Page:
Looking For an Outlet for Stress? Make a Hobby

By: Hamza Sultan~

4.10.18

Ask yourself this: Have you ever gone through a day of school or work, completing the assignments, eating, making the same commute, and felt as if you could do it in your sleep?

If you have felt this way before, trust me, you are not alone. Many of us approach our day the same way because it is the most comfortable way to get to the end. This is the way we think: Complete tasks; enjoy free time.


But also, ask yourself this: Do any of your tasks provide an outlet for stress relief, social interaction, engagement, and/or personal health? If none of them do, consider adding a hobby to your to-do list.


Now,I know, I know, your day is chock full of assignments, meetings, homework and classes. How can adding a task to your schedule be stress relieving? Hobbies, however, are always something you wanted to do, and enjoy doing, but never felt like you had the time or incentive to get started. If you take the first step, however, before you know it, you’ll find yourself integrating this hobby into your daily routine. To really get a sense of your available time, consider buying a planner. Map out the absolute necessities of the day with a simple check-box. Observe the spaces between those duties. What are these, you ask? These are opportunities.


Until you visualize the actual amount of free time you have by taking out the non-essentials, such as using your phone or watching YouTube videos (guilty as charged), you will have much more free time than you thought. By overthinking the necessities of the day, they become more time-consuming and more stress-inducing. Perhaps the free time here could be used to prepare for the tasks, or utilized as a time to explore a hobby.


Personally, buying a Little More Planner this year was the best decision I’ve made for my personal health. Every night before I go to sleep, I write the necessities in the time-slots. I then use the time in-between for hobbies, such as exercise, reading, going on walks, or preparing and eating meals. This planner allows me to visualize hobbies and assignments as necessities. I even use the unstructured time for naps, which end up being just as essential in a long day of lectures as a healthy breakfast.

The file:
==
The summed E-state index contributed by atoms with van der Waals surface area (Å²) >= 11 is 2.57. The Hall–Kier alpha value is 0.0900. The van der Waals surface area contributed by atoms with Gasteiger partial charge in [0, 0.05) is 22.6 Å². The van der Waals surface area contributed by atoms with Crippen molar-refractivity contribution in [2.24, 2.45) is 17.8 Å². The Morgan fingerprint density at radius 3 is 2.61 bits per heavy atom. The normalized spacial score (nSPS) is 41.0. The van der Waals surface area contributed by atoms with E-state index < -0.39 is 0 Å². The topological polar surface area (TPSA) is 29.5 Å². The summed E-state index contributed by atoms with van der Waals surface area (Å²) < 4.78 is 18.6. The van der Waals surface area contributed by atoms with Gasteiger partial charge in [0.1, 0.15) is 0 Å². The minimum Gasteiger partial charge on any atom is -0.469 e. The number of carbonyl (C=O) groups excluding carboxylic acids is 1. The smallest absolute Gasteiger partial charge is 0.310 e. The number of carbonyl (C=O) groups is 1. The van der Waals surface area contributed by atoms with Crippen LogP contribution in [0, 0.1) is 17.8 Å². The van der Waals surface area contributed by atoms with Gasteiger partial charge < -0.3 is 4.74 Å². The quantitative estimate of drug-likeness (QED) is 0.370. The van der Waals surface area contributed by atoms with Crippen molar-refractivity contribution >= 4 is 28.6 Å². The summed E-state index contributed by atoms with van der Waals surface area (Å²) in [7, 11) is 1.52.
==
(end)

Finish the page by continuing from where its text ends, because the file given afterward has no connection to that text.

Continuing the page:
Other people can have different ideas for planning. There are ways to plan on laptops, phones, and by writing reminders. Trust me, I always use to plan mentally, and found myself more paranoid over forgetting something essential. This paranoia led me to be more stressed the next time I needed to remember something. Before you know it, a reliable planner can become a staple in your preparation for a day.


Think of integrating new hobbies into your schedule as being like hopping on a treadmill. If you start off too fast, you’ll likely stumble and slip. If you start off slow, you’ll find yourself matching the pace. By increasing your pace more and more, before you know it, you’ll approach a faster pace with confidence.


When you find a new hobby, think of something you always wanted to do, and how you can get there. Most importantly, find your pace.

Do you have any questions? Let us know below.

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